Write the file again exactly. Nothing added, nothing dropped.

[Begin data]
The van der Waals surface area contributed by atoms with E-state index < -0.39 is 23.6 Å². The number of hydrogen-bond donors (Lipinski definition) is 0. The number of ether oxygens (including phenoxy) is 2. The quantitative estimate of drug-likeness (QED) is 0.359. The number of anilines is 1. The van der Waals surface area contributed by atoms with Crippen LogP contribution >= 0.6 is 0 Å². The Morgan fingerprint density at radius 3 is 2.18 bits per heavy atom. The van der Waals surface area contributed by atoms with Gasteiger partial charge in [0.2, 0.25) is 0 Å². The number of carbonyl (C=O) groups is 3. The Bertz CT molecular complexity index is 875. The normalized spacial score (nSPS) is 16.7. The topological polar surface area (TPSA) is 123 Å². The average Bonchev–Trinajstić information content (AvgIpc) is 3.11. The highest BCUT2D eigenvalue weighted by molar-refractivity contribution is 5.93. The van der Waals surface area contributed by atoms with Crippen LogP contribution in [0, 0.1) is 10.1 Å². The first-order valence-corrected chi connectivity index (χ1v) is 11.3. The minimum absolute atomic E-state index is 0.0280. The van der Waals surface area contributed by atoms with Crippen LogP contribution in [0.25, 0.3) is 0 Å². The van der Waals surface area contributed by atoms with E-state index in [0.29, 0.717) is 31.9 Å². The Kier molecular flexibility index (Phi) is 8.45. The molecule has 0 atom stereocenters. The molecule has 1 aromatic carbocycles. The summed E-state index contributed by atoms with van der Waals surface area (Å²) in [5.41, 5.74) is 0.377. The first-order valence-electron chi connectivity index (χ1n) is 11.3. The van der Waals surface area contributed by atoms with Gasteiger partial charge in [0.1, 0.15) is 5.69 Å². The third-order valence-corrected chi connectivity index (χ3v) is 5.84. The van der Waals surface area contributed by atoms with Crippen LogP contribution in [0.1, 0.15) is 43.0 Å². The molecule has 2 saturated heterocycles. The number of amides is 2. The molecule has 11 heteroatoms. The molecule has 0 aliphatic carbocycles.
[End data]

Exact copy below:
The van der Waals surface area contributed by atoms with E-state index < -0.39 is 23.6 Å². The number of hydrogen-bond donors (Lipinski definition) is 0. The number of ether oxygens (including phenoxy) is 2. The quantitative estimate of drug-likeness (QED) is 0.359. The number of anilines is 1. The van der Waals surface area contributed by atoms with Crippen LogP contribution >= 0.6 is 0 Å². The Morgan fingerprint density at radius 3 is 2.18 bits per heavy atom. The van der Waals surface area contributed by atoms with Gasteiger partial charge in [0.2, 0.25) is 0 Å². The number of carbonyl (C=O) groups is 3. The Bertz CT molecular complexity index is 875. The normalized spacial score (nSPS) is 16.7. The topological polar surface area (TPSA) is 123 Å². The average Bonchev–Trinajstić information content (AvgIpc) is 3.11. The highest BCUT2D eigenvalue weighted by molar-refractivity contribution is 5.93. The van der Waals surface area contributed by atoms with Crippen LogP contribution in [0, 0.1) is 10.1 Å². The first-order valence-corrected chi connectivity index (χ1v) is 11.3. The minimum absolute atomic E-state index is 0.0280. The van der Waals surface area contributed by atoms with Crippen LogP contribution in [0.25, 0.3) is 0 Å². The van der Waals surface area contributed by atoms with E-state index in [0.29, 0.717) is 31.9 Å². The Kier molecular flexibility index (Phi) is 8.45. The molecule has 0 atom stereocenters. The molecule has 1 aromatic carbocycles. The summed E-state index contributed by atoms with van der Waals surface area (Å²) in [5.41, 5.74) is 0.377. The first-order valence-electron chi connectivity index (χ1n) is 11.3. The van der Waals surface area contributed by atoms with Gasteiger partial charge in [0.1, 0.15) is 5.69 Å². The third-order valence-corrected chi connectivity index (χ3v) is 5.84. The van der Waals surface area contributed by atoms with Crippen LogP contribution in [0.1, 0.15) is 43.0 Å². The molecule has 2 saturated heterocycles. The number of amides is 2. The molecule has 11 heteroatoms. The molecule has 0 aliphatic carbocycles.